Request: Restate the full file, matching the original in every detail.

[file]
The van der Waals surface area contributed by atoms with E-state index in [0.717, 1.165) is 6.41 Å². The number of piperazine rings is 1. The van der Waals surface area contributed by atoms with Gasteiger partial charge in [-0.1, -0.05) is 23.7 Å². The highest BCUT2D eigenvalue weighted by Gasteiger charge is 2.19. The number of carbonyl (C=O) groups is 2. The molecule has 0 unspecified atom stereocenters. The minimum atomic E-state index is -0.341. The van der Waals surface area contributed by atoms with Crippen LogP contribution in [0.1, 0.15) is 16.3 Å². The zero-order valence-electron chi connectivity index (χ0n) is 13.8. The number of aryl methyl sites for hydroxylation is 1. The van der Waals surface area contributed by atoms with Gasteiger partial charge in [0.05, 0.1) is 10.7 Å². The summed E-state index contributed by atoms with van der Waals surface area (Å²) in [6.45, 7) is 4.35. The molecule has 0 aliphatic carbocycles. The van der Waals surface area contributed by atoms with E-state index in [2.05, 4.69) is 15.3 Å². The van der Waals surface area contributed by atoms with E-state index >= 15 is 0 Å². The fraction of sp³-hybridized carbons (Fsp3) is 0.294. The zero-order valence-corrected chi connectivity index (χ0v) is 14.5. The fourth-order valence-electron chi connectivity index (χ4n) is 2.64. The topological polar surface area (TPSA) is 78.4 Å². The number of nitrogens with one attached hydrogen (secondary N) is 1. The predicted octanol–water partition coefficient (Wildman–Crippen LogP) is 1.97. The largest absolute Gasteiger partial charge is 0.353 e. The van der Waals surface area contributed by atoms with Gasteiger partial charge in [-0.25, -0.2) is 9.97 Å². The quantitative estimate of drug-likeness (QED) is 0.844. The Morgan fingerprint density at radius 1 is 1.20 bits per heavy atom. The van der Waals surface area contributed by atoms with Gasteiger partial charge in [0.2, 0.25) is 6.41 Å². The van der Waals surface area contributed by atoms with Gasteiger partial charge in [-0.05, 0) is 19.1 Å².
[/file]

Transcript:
The van der Waals surface area contributed by atoms with E-state index in [0.717, 1.165) is 6.41 Å². The number of piperazine rings is 1. The van der Waals surface area contributed by atoms with Gasteiger partial charge in [-0.1, -0.05) is 23.7 Å². The highest BCUT2D eigenvalue weighted by Gasteiger charge is 2.19. The number of carbonyl (C=O) groups is 2. The molecule has 0 unspecified atom stereocenters. The minimum atomic E-state index is -0.341. The van der Waals surface area contributed by atoms with Crippen LogP contribution in [0.1, 0.15) is 16.3 Å². The zero-order valence-electron chi connectivity index (χ0n) is 13.8. The number of aryl methyl sites for hydroxylation is 1. The van der Waals surface area contributed by atoms with Gasteiger partial charge in [0.05, 0.1) is 10.7 Å². The summed E-state index contributed by atoms with van der Waals surface area (Å²) in [6.45, 7) is 4.35. The molecule has 0 aliphatic carbocycles. The van der Waals surface area contributed by atoms with E-state index in [2.05, 4.69) is 15.3 Å². The van der Waals surface area contributed by atoms with E-state index >= 15 is 0 Å². The fraction of sp³-hybridized carbons (Fsp3) is 0.294. The zero-order valence-corrected chi connectivity index (χ0v) is 14.5. The fourth-order valence-electron chi connectivity index (χ4n) is 2.64. The topological polar surface area (TPSA) is 78.4 Å². The number of nitrogens with one attached hydrogen (secondary N) is 1. The predicted octanol–water partition coefficient (Wildman–Crippen LogP) is 1.97. The largest absolute Gasteiger partial charge is 0.353 e. The van der Waals surface area contributed by atoms with Gasteiger partial charge in [-0.25, -0.2) is 9.97 Å². The quantitative estimate of drug-likeness (QED) is 0.844. The Morgan fingerprint density at radius 1 is 1.20 bits per heavy atom. The van der Waals surface area contributed by atoms with Gasteiger partial charge in [0.2, 0.25) is 6.41 Å². The van der Waals surface area contributed by atoms with Gasteiger partial charge in [-0.05, 0) is 19.1 Å².